China's Ministry of Industry in recent weeks published statistics on the growing kosher industry in the country. The bottom line: There has been a “kosher revolution” in China, with more kosher products produced for domestic use and export than ever. According to the report, the amount of kosher production rose 60% in 2012, compared to the year before.
Much of the food being produced is exported to markets around the world – including Israel, which is a big customer of fish, canned vegetables, and other grocery items “made in China.” But some of that production is also being used domestically – not for the miniscule Jewish population of China, but for the Chinese themselves.
As China opens itself up to the West, it has come into contact with cultures from around the world – including Jewish culture, and its attendant kosher food. The Chinese attitude to Jews and Judaism is positive, and kosher food is seen, as it is by many in the West, as being healthier. Hence, there is a local demand for kosher food.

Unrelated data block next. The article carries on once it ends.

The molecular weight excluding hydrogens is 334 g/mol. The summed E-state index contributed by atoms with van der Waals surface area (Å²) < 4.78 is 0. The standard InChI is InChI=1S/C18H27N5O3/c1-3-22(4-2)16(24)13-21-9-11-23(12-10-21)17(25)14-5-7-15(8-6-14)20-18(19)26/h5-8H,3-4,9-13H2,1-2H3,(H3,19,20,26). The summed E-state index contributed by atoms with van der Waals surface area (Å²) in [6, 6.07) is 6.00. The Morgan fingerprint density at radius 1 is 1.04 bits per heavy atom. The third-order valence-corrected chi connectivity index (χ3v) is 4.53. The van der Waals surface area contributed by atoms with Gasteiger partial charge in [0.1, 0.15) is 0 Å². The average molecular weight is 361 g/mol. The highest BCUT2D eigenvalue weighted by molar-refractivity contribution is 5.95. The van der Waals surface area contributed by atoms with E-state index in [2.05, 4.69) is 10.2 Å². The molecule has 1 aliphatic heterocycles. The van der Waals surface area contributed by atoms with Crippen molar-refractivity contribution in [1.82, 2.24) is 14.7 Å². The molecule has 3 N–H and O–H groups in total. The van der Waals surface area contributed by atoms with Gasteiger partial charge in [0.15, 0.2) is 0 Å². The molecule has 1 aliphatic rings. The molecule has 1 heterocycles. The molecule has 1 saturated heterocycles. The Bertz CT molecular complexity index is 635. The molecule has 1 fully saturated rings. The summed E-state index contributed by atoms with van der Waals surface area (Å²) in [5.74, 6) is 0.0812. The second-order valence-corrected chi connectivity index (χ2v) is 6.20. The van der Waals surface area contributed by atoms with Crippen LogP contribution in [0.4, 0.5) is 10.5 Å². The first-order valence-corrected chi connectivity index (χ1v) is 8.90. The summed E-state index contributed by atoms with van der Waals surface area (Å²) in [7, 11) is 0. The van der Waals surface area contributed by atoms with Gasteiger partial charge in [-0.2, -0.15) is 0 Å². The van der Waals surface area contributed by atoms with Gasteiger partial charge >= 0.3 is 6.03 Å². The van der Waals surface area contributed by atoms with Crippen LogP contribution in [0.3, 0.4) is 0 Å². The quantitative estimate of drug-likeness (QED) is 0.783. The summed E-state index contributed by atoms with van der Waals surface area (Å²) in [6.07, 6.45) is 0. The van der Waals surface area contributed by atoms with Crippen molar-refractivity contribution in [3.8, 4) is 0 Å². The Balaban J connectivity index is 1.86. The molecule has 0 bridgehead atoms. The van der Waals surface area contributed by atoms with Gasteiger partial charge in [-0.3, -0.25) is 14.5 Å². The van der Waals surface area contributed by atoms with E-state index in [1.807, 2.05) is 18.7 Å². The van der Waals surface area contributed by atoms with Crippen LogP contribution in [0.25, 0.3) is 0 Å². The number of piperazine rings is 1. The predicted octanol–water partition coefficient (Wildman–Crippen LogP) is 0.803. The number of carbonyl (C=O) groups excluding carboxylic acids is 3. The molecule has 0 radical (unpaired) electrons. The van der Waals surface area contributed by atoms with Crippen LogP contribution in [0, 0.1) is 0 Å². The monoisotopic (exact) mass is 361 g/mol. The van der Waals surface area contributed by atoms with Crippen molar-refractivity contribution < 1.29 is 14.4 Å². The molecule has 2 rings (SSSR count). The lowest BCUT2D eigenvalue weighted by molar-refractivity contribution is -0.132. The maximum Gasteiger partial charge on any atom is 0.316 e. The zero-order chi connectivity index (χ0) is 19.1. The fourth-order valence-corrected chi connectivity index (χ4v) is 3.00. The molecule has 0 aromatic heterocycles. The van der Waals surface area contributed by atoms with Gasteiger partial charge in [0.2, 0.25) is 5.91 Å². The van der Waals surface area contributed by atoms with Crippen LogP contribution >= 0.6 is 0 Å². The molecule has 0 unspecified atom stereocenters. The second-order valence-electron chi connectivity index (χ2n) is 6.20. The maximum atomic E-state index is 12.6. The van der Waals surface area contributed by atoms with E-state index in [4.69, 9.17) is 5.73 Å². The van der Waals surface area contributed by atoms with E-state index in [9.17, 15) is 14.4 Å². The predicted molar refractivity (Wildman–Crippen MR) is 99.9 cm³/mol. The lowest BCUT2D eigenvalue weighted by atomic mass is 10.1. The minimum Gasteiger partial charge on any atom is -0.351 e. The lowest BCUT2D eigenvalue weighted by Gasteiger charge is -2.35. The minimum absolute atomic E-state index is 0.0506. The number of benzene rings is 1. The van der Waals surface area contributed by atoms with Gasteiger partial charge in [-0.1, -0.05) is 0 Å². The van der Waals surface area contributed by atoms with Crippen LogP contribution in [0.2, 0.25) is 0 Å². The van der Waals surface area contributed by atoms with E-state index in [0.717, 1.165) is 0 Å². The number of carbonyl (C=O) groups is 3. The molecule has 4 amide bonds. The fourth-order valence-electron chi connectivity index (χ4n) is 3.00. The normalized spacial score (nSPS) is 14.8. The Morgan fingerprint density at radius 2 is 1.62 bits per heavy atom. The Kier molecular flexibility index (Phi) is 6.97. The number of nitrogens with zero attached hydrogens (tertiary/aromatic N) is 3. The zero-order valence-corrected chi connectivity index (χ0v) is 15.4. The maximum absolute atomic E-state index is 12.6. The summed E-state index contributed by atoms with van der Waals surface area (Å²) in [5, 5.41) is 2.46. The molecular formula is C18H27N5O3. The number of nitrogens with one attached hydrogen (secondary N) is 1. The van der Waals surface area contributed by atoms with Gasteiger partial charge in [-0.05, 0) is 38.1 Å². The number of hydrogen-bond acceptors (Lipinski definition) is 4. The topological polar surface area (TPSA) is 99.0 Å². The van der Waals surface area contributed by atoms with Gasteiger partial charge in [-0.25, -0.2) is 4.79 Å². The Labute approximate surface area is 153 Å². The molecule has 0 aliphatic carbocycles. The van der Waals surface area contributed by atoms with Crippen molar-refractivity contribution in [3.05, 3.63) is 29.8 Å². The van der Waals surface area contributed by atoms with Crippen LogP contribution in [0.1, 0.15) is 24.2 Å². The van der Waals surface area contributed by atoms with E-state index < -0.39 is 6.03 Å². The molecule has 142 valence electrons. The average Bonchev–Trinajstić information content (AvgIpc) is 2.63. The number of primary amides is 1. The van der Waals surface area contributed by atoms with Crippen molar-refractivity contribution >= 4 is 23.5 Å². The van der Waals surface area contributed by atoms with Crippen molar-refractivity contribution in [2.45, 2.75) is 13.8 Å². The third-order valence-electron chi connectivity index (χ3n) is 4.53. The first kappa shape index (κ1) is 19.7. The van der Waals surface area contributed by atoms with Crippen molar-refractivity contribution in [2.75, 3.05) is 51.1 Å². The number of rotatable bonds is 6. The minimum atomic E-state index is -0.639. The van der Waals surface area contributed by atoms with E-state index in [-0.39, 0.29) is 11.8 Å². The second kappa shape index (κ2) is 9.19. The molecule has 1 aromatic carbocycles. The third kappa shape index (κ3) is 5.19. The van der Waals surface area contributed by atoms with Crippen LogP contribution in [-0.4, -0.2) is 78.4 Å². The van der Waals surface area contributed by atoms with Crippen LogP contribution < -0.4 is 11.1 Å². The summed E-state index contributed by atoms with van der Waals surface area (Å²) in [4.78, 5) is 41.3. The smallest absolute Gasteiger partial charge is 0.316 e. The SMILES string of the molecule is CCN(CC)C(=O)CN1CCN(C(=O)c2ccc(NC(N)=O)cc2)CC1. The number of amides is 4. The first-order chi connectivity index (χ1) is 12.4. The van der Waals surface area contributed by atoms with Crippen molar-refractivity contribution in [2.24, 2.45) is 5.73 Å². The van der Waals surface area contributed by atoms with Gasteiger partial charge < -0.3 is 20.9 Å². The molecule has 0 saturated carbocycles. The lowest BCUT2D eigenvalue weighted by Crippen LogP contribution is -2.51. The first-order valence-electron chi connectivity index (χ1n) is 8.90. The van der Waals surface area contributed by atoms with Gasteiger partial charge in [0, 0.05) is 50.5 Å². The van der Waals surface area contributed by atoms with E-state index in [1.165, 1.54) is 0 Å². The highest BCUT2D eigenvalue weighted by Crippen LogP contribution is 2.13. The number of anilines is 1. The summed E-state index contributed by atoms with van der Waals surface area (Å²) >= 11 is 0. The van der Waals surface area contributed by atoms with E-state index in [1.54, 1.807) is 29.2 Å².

Many factories in China now produce kosher food, and many of those are under the supervision of the Admor M'Shatz, Rabbi David Moskowitz, who runs the SKS Mehadrin supervision service. “In general, the Chinese look upon the Jews with admiration and even amazement,” he said. “Jews are seen as smart and rich, and the Chinese are interested in all aspects of Jewish life. For example, there are over 20 books in Chinese that tell readers how to educate their children using 'the Jewish method,' which implies that they will learn to be healthy, wealthy and wise. This has also increased interest in kosher food,” he said, with many Chinese believing that kosher food is healthier."
Rabbi Moskowitz said that the “Jewish quality of life” was rising in China, and that there were more places than ever where visitors could get kosher food – and that the day would soon come that keeping kosher in China would be as easy as it is in the U.S. or Europe.